When Defence Secretary Giridhar Aramane inaugurated the third production line of the Tejas fighter jets yesterday, the onus to lead the country’s quest for self-reliance in the military aviation sector fell on Hindustan Aeronautics Limited (HAL).
The third Tejas production line having a capacity to make eight jets annually has been opened at Nashik. It follows two other similar production lines at Bangalore and now, the collectively capacity is to produce 24 jets per year.
The Indian Air Force (IAF) has placed an order with the HAL to produce 83 Tejas Mk1A jets. HAL has till now delivered 40 of the existing variant of Tejas to the IAF. The production of Tejas Mk1A will start in February next year. CB Ananthakrishnan, CMD, HAL, said, “The new production line will enable the company to enhance Tejas Mk1A production capacity from 16 to 24 aircraft per year.”
HAL already has a vendor base of private sector as well as public sector undertakings. Private vendors are engaged in manufacturing and supply of parts, sub-assemblies and major structure modules of the Tejas. Dynamatic Technologies, VEM Technologies and Alpha Tocol make various parts of the Tejas fuselage. Larsen & Toubro makes the wings, while TASL makes the fin and rudder assembly.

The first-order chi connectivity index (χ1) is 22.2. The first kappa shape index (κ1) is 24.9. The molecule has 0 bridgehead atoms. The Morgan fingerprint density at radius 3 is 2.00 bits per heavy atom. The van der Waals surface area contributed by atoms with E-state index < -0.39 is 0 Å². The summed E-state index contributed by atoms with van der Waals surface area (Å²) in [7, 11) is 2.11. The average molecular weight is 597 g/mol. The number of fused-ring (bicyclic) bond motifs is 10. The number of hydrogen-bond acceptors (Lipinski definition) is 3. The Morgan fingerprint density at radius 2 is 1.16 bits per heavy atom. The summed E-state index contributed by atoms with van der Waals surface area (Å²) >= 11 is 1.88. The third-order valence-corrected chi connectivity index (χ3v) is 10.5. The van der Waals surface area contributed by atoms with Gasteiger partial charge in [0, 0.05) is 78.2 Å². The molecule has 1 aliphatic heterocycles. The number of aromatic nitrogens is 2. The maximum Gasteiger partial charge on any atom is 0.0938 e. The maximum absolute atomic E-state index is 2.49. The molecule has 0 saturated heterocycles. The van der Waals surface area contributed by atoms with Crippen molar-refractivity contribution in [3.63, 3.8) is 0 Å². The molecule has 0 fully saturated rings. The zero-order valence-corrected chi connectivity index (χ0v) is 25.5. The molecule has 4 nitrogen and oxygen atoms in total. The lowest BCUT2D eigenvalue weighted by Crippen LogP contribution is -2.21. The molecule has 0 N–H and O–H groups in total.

The Defence Secretary said, “The HAL will be producing more in the coming years. It will build more systems, come out with new concepts and new platforms for future growth.”
He also urged the HAL to take up new initiatives to aggressively compete in the defence market and look into new areas like unmanned vehicles as the country is in need of these advanced systems.
The speed at which the HAL delivers will be vital to the Indian Air Force. Tejas Mk1A is to be followed by 108 Tejas Mk2 jets, 126 jets of the advanced medium combat aircraft and 100 twin-engine deck-based fighters for the Navy. Another order of 50 Tejas Mk1A jets is expected. These numbers are separate from the 114 jets the IAF wants through a global tender to be made in collaboration with a foreign partner in India.